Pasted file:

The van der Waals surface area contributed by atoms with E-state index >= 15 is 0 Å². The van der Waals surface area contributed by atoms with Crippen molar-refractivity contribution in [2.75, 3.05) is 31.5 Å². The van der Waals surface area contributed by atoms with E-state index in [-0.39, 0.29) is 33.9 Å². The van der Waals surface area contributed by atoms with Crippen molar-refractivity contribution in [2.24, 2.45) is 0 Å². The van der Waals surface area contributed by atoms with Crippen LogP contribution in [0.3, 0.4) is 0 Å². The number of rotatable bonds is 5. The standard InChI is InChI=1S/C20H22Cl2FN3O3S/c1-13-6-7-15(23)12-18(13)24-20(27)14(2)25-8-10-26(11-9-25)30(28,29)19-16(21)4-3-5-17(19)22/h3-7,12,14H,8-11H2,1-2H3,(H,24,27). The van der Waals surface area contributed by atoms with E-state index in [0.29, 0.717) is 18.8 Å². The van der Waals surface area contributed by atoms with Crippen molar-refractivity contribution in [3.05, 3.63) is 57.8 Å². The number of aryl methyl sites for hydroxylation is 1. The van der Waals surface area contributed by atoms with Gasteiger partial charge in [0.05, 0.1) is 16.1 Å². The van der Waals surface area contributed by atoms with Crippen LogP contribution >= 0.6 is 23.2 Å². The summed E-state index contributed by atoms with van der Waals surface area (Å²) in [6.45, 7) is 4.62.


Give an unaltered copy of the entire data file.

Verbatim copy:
The van der Waals surface area contributed by atoms with E-state index >= 15 is 0 Å². The van der Waals surface area contributed by atoms with Crippen molar-refractivity contribution in [2.75, 3.05) is 31.5 Å². The van der Waals surface area contributed by atoms with E-state index in [-0.39, 0.29) is 33.9 Å². The van der Waals surface area contributed by atoms with Crippen molar-refractivity contribution in [2.24, 2.45) is 0 Å². The van der Waals surface area contributed by atoms with Crippen LogP contribution in [0.3, 0.4) is 0 Å². The number of rotatable bonds is 5. The standard InChI is InChI=1S/C20H22Cl2FN3O3S/c1-13-6-7-15(23)12-18(13)24-20(27)14(2)25-8-10-26(11-9-25)30(28,29)19-16(21)4-3-5-17(19)22/h3-7,12,14H,8-11H2,1-2H3,(H,24,27). The van der Waals surface area contributed by atoms with E-state index in [0.29, 0.717) is 18.8 Å². The van der Waals surface area contributed by atoms with Crippen molar-refractivity contribution in [3.05, 3.63) is 57.8 Å². The number of aryl methyl sites for hydroxylation is 1. The van der Waals surface area contributed by atoms with Gasteiger partial charge in [0.05, 0.1) is 16.1 Å². The van der Waals surface area contributed by atoms with Crippen LogP contribution >= 0.6 is 23.2 Å². The summed E-state index contributed by atoms with van der Waals surface area (Å²) in [6.45, 7) is 4.62.